2023 LDV eDeliver 9 price and specifications

2023 LDV eDeliver 9 price and specifications

The first big electric van in Australia comes from China’s LDV with a claimed range of up to 280km – but the price is more than double the diesel.


  • 2023 LDV eDeliver 9 price and specifications
  • Cab chassis and van body styles available
  • Up to 280 km range – but with a top speed of only 90 km/h
  • Priced from $99,990 Drive-Away

That 2023 LDV eDeliver 9 electric van arrived in Australia from China, priced at US$99,990 per car – more than double the cost of an equivalent diesel-powered version.

Delivery drivers who want to switch to an electric van should be in no hurry – and may have to stay in urban and metropolitan areas – as the top speed is limited to 90 km/h.

It is also unclear how much driving range is lost when carrying a load; LDV has not established a consumption guide for vans with different load weights.



Available in cab chassis or van body styles, the eDeliver 9 Series will cost $99,990 to $118,836 on arrival – that’s between two and 2.5 times the price of the equivalent diesel models, which are $47,358 to $49,464 -dollars to get there.

The eDeliver 9 is the first electric model in the “large van” category – ahead of the arrival of the Ford E-Transit early next year and the Renault Master E-Tech Electric, which is expected late next year.

The LDV eDeliver 9 cab chassis is powered by a 65kWh lithium iron phosphate battery with a range of 150km in European WLTP tests – with a “big box”.



The LDV eDeliver 9 vans achieve an 88.55 kWh battery with a stated WLTP range of 280 km in the mid-roof model or 275 km for the high-roof variant.

All models drive the front wheels with 150 kW/310 Nm – but only achieve a top speed of 90 km/h (compared to 110 km/h or 130 km/h top speeds in various states and territories).

DC fast charging from 20 to 80 percent at up to 80 kW is said to take 36 minutes for the cab chassis or 45 minutes for the vans. Charging with AC at home on an 11 kW wallbox takes 6.5 and 8 hours (figures given) respectively.



The load volume for the electric variants is unchanged at 10.97 cubic meters for the center roof van and 12.33 cubic meters for the high roof model – matching the diesel variants.

However, the payload is reduced – 1410 kg for the medium roof van (down 230 kg compared to the diesel car) or 1350 kg for the high roof van (down 270 kg) – while the braked towing capacity is limited to 1500 kg compared with about 2800 kg for the diesel series.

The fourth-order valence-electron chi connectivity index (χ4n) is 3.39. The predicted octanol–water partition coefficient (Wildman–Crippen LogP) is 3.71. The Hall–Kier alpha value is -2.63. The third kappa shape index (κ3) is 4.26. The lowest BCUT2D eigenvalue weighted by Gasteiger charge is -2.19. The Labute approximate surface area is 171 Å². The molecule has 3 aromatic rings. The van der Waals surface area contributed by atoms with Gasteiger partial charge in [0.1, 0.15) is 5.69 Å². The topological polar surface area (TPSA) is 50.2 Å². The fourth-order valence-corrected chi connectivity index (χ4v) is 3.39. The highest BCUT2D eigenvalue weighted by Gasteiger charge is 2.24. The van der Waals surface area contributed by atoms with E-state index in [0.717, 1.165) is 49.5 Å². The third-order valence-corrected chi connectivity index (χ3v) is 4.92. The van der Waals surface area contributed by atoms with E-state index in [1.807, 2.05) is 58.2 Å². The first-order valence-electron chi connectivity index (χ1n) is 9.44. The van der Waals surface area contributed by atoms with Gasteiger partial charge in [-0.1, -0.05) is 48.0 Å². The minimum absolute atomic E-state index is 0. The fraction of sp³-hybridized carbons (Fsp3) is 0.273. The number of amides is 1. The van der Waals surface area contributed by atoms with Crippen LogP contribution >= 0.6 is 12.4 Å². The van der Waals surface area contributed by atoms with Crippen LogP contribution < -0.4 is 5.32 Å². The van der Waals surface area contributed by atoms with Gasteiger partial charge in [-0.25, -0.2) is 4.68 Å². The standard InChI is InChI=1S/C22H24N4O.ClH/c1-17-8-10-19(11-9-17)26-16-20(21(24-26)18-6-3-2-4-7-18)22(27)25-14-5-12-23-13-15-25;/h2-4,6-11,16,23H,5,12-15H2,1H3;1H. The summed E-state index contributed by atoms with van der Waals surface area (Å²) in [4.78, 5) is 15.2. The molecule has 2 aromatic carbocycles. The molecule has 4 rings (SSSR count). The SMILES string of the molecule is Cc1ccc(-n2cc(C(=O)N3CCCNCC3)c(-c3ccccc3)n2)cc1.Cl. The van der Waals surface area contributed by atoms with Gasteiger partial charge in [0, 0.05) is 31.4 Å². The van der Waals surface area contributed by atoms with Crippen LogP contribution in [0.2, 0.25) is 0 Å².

Standard equipment includes 16-inch wheels, halogen headlights, a 10.1-inch touchscreen with Apple CarPlay (but no Android Auto), a rubber floor and eight van mounting points, and a range of advanced safety features.



That 2023 LDV eDeliver 9 is now on sale.

2023 LDV eDeliver 9 Australian Prices

  • eDeliver 9 Cab Chassis – $99,990
  • eDeliver 9 Van LWB Center Roof – $116,537
  • eDeliver 9 Van LWB High Roof – $118,836

Note: All the above prices are from the car journey.

2023 LDV eDeliver 9 standard features:

  • 16 inch wheels with full size spares
  • Single sliding door on passenger side (van only)
  • 236 degree tailgates (van only)
  • Integrated rear step (van only)
  • halogen headlights
  • Fog lights and rear fog lights
  • Side and rear non-slip steps (vans only)
  • Rubber floor for the cargo area (van only)
  • Eight attachment points (van only)
  • Electrically heated exterior mirrors
  • 10.1-inch infotainment touchscreen with Bluetooth, Apple CarPlay
  • AM/FM/DAB radio function
  • 4.2 inch instrument cluster display
  • Eight-way manual driver’s seat with fold-down armrest
  • Seat for two passengers
  • Autonomous emergency braking
  • Adaptive cruise control
  • Lane Departure Warning
  • Front parking sensors (all models)
  • Rear parking sensors (Van only)
  • Reversing camera (van only)
  • Tire pressure monitoring (front wheels only on cab chassis)

Alex Misoyannis

Alex Misoyannis has been writing about cars since 2017 when he launched his own website Redline. He worked for Drive in 2018 before joining CarAdvice in 2019 and becoming a regular contributor to the news team in 2020. Cars have played a central role throughout Alex’s life, from leafing through car magazines at a young age to growing up with performance vehicles in a car loving family.

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